The definition of HPWP has been offered by various authors. For example, Evans and Davis (2015) conceptualize them as an integrated system of human resources practices that are internally consistent (alignment between the same practices) and externally consistent (alignment with organizational strategy). In the same line and under a more recent contribution, Haar, O`Kane, and Daellenbach (2021) define them as those practices capable of developing a superior workforce that contributes to enhance knowledge, skills and capabilities in employees, making a difference in the market competitors.

The interest aroused by this set of practices in the human resources area is originated by a growing number of researchers who agree with the positive effects of including HPWPs to improve company results (Arthur, 1994; Delaney and Huselid, 1996; Kloutsiniotis, Katou, and Mihail. 2021; Haar et al. 2021; Sun and Mamman, 2021). Thus, different research has been conducted to determine the impact of HPWPs on variables such as performance (Raineri, 2017), innovation (Haar et al. 2021) and affective commitment (Para-Gonzalez, Jiménez-Jiménez, and Martínez-Lorente, 2019), in addi­tion to recognizing that there is a crucial distinction between the intention with which HPWPs are carried out by managers and the perception that employees attribute to the implementation (Ma, Gong, Long, and Zhang, 2021).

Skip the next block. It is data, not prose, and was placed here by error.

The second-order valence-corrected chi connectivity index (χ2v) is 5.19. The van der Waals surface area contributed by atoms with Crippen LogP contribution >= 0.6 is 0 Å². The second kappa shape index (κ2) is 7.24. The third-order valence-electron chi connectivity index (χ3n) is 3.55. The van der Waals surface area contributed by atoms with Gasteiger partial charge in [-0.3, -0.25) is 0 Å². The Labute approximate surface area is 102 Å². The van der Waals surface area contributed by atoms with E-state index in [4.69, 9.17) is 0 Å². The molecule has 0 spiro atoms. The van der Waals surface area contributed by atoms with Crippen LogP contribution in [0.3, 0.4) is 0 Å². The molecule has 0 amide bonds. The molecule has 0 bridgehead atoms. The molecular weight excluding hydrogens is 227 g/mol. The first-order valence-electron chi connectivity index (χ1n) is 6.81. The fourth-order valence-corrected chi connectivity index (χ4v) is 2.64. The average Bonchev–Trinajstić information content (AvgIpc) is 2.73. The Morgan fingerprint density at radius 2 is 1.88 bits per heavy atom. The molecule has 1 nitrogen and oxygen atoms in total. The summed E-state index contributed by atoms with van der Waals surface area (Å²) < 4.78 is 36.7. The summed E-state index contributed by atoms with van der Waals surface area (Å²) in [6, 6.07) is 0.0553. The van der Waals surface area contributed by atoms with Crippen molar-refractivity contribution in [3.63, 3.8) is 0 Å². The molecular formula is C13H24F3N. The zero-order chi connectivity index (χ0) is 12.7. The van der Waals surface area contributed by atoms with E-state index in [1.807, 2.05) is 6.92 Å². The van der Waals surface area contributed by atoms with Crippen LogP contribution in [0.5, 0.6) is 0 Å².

2.2. Classification and measurement of high-performance practices

Several proposals have been put forward by authors to classify HPWPs. However, there remains the absence of a commonly accepted classification, which would allow comparative studies based on the results obtained (Miao et al. 2021). In this sense, a review of representative proposals in the literature that facilitate the operationalization of the concept is presented below.

For Arthur (1994), HPWPs are classified into two dimensions called control and commitment, which could shape the attitudes and behaviors of individuals at work. Huselid (1995) argues that the HPWPs adopted by an organization should be aligned with the aspects that are expected to have a positive impact on the employee. Thus, his proposal is based on two aspects: the employee’s skills with the organizational structure; and the employee’s motivation.